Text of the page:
The hitherto unsurpassed proof of this approach of his was, last November 15 during his visit to the Lutherans of Rome, the response that he gave to a Protestant woman who asked him if she could receive communion at Mass together with her Catholic husband.
The response from Francis was a phantasmagorical whirlygig of yes, no, I don’t know, you figure it out. But not because the pope didn’t know what to say. His expressive “fluidity” was intentional. It was his way of bringing everything back into discussion, making everything thinkable and therefore practicable:
Right on cue, in fact, came “La Civiltà Cattolica,” the magazine of the Rome Jesuits that has now become the grapevine of the Casa Santa Marta, to confirm that yes, Francis had wanted to convey precisely this: that even Protestants can receive communion at a Catholic Mass[.] – A Pope Like None Before. Somewhat Protestant by Sandro Magister (The idyll between Francis and the followers of Luther. The alarm of cardinals and bishops against the “Protestantization” of the Catholic Church. But also the distrust of authoritative Lutheran theologians)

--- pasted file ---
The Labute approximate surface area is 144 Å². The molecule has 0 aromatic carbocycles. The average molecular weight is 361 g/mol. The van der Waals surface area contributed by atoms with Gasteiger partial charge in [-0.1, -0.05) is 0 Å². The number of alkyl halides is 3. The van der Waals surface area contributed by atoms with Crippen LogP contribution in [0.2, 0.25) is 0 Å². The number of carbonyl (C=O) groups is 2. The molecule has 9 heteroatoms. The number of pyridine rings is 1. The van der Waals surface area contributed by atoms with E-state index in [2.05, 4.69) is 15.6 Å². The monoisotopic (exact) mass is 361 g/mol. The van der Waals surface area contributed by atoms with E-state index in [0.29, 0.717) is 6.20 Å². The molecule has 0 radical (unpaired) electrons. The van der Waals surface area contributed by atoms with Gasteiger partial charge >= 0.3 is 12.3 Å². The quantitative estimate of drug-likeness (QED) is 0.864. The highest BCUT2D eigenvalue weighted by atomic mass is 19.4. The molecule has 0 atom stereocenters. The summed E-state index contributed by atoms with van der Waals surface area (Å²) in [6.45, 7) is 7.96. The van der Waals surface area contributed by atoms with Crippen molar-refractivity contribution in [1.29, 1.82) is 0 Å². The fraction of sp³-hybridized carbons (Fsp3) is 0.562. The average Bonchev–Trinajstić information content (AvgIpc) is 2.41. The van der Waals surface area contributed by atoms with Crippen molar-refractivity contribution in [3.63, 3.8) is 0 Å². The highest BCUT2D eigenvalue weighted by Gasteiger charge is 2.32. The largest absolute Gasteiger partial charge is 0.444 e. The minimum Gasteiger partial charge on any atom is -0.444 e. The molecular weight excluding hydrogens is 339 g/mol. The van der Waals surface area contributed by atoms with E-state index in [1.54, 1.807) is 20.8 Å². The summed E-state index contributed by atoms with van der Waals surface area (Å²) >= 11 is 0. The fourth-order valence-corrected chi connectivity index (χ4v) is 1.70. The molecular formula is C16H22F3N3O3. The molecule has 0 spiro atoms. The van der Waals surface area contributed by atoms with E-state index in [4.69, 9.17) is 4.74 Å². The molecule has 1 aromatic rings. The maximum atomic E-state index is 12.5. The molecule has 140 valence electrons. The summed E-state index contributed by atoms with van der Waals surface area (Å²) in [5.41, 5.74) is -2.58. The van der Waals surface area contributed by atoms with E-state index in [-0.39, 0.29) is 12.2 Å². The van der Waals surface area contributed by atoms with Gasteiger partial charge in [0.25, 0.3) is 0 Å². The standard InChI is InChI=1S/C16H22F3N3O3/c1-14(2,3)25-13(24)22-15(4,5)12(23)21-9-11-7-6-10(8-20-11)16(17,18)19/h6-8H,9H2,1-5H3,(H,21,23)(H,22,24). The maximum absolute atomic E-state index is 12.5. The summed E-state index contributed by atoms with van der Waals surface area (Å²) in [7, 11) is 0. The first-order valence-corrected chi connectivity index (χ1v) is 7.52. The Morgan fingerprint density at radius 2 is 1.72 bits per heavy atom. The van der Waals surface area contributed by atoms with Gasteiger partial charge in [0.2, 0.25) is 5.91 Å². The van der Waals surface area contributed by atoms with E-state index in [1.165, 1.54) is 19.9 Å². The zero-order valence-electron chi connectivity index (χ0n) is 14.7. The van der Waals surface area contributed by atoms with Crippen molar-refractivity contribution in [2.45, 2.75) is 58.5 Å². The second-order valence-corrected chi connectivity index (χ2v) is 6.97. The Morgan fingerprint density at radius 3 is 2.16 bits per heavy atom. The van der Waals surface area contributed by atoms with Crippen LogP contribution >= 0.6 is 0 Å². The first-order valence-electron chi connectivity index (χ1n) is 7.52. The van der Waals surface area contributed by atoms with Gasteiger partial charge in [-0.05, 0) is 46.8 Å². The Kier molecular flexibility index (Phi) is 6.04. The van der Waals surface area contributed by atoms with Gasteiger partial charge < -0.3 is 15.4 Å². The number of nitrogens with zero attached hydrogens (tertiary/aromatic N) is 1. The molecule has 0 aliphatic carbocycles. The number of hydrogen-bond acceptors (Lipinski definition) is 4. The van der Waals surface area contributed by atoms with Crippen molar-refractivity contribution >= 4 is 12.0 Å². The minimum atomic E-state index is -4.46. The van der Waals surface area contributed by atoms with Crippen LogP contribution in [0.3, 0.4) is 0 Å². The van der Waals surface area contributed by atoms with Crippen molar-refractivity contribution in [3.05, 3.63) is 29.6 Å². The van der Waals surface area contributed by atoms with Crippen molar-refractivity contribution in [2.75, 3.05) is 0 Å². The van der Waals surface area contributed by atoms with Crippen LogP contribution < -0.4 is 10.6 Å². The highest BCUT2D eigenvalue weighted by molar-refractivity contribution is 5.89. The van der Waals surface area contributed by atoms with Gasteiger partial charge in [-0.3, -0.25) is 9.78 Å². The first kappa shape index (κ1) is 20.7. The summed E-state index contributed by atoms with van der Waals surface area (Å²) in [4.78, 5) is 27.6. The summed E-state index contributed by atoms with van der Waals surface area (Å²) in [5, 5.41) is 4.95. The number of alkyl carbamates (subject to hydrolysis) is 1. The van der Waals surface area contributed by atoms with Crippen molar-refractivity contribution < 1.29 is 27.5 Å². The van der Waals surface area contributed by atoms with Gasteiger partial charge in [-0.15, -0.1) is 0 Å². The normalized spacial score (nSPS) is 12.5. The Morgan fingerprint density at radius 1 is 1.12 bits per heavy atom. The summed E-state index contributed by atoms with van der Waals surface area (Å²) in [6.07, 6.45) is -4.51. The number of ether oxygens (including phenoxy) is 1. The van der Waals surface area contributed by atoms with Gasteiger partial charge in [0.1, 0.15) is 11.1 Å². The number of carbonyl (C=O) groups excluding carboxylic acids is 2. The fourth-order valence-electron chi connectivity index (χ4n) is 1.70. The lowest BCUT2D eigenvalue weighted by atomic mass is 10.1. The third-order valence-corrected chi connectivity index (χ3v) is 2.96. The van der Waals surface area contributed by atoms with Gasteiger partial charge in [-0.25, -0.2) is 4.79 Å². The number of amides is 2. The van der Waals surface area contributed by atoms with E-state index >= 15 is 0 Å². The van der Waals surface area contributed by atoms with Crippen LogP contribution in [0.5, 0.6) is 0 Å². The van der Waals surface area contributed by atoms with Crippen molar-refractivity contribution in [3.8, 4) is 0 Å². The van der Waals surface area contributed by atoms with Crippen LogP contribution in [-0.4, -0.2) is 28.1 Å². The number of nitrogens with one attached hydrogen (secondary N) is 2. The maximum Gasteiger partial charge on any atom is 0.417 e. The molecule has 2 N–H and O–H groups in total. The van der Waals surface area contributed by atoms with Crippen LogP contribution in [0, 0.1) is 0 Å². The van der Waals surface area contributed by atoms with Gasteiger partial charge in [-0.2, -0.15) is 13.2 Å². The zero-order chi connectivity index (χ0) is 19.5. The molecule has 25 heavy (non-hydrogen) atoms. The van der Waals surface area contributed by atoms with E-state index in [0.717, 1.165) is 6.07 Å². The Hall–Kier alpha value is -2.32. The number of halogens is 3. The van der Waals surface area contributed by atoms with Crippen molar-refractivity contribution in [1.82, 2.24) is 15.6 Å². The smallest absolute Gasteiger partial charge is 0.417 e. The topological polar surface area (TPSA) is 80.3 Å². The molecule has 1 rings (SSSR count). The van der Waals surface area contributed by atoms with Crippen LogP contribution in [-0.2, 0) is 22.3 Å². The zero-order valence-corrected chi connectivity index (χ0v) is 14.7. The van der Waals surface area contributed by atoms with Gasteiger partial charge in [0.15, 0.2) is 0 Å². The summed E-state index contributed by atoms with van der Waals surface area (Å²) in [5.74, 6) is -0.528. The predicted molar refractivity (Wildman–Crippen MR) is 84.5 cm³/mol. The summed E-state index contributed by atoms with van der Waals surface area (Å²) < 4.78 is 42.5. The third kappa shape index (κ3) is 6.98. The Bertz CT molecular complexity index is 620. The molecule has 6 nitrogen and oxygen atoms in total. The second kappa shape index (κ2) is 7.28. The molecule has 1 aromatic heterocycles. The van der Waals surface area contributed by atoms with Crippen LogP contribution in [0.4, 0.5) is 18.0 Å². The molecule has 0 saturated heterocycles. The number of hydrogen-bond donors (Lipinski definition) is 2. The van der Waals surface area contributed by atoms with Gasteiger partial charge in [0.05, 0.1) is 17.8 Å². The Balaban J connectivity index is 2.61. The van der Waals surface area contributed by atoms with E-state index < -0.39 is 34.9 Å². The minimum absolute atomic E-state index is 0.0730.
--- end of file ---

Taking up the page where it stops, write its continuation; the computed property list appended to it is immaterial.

Kardinal Kasper hofft auf Fortschritte in der Abendmahlsfrage | Radio Vatikan
Kasper: ‘In sommige gevallen intercommunie’
Communion For All, Catholics and Protestants. Words of Kasper, Or Rather of the Pope | 16 Feb | Settimo Cielo di Sandro Magister